Seeking to defend the sale of U.S. port operations to a company based in the United Arab Emirates President Bush this week said, "Our government has looked at this issue, and looked at it carefully. " His statements were backed up by assurances from White House Press Secretary Scott McClellan who told reporters "The president made sure to check with all the Cabinet secretaries that are part of this process, or whose agencies or departments are part of this process."
But not so fast. On the same day, the Treasury Department issued a statement saying that Treasury Secretary John Snow, the chair of the committee responsible for the review and approval of the sale of the port operations "had learned of the approval of the Dubai Ports deal after the fact, " and that Assistant Treasury Secretary for International Affairs Clay Lowery was the most senior Treasury official involved.
The statement was apparently intended to put some distance between Snow and stories raising questions about what would appear to be a huge conflict of interest on his part.
It seems that before joining the Bush Cabinet as Secretary of the Treasury, Snow was the Chief Executive Officer of the CSX Corporation. When he left CSX he received a $33 million dollar buy out and another lump sum payment of $8 million dollars. Shortly after Snow 's departure, CSX sold its port operations to Dubai Ports International for $1.23 billion. There was only one hitch to the deal. The sale was subject to review and approval of the little known Committee on Foreign Investment. But not to worry, the Committee just happened to be chaired by the newly minted, not to mention newly rich Treasury Secretary John Snow.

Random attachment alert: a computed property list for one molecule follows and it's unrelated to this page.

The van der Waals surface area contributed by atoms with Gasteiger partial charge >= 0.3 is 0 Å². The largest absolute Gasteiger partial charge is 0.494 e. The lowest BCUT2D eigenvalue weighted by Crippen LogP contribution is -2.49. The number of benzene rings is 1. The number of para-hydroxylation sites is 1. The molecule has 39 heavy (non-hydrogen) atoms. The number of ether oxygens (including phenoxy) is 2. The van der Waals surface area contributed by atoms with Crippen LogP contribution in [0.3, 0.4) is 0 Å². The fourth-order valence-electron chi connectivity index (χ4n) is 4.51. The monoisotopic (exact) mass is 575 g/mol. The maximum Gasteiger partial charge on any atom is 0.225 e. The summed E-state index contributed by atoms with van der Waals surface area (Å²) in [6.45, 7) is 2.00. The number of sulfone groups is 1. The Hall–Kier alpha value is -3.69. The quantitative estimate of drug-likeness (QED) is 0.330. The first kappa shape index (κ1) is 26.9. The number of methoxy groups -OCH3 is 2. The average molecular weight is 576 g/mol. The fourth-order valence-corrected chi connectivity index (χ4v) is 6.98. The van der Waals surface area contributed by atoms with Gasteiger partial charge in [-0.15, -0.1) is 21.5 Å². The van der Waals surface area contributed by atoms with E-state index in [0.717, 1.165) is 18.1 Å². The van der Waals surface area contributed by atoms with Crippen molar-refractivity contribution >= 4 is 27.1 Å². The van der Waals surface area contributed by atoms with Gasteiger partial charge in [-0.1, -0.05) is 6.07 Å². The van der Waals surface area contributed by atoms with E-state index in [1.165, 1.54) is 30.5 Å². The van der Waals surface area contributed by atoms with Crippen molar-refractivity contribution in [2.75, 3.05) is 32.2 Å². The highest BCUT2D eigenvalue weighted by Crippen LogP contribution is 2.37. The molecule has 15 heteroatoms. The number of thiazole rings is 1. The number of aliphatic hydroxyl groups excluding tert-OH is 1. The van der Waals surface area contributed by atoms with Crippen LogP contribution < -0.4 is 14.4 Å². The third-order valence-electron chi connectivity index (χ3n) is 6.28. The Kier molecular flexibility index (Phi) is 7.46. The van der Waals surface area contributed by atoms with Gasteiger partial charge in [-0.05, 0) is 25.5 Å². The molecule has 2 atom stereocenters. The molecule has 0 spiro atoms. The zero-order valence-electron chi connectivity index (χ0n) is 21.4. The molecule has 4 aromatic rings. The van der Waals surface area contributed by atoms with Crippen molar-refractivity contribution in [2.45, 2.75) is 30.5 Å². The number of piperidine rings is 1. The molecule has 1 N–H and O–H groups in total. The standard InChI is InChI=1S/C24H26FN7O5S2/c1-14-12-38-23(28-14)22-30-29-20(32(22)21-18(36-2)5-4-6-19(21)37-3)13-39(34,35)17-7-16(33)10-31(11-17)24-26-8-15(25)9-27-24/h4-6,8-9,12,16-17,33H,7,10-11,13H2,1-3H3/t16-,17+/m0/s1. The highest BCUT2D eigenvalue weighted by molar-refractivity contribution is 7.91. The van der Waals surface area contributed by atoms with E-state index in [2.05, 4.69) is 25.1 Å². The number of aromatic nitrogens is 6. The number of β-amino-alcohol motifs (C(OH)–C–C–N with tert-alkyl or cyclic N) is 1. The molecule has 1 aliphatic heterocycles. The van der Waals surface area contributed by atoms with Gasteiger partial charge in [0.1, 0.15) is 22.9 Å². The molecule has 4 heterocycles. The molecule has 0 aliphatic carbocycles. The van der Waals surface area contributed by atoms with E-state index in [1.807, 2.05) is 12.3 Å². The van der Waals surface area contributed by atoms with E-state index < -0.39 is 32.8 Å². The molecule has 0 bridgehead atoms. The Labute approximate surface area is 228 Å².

So who 's telling the truth here? Is the President right, was the deal investigated at the highest levels of government? Did the chair of the Committee charged by law with approving the transaction fulfill his responsibilities to ensure the security of the American people by conducting a thorough review of the sale of one of America 's most important assets? Or, as he says, did the Treasury Secretary only learn of the deal after it was completed?
I don 't know the answer, but either way, it 's not a pretty picture. One thing is for certain though. If John Snow isn 't smart enough to officially and publicly recuse himself from a decision-making process impacting a company that recently paid him $40 million, he 's not smart enough to be making decisions about the security of the United States.
Meanwhile, the president says that "we don 't need to worry about security " and appears to be surprised about the controversy over the sale. But the reality is that the furor over the sale is being driven by increasing doubts about the competence of the Bush administration, and growing concerns that a corrupt Republican regime has placed the interests of the wealthy and powerful ahead of the safety and security of the American people.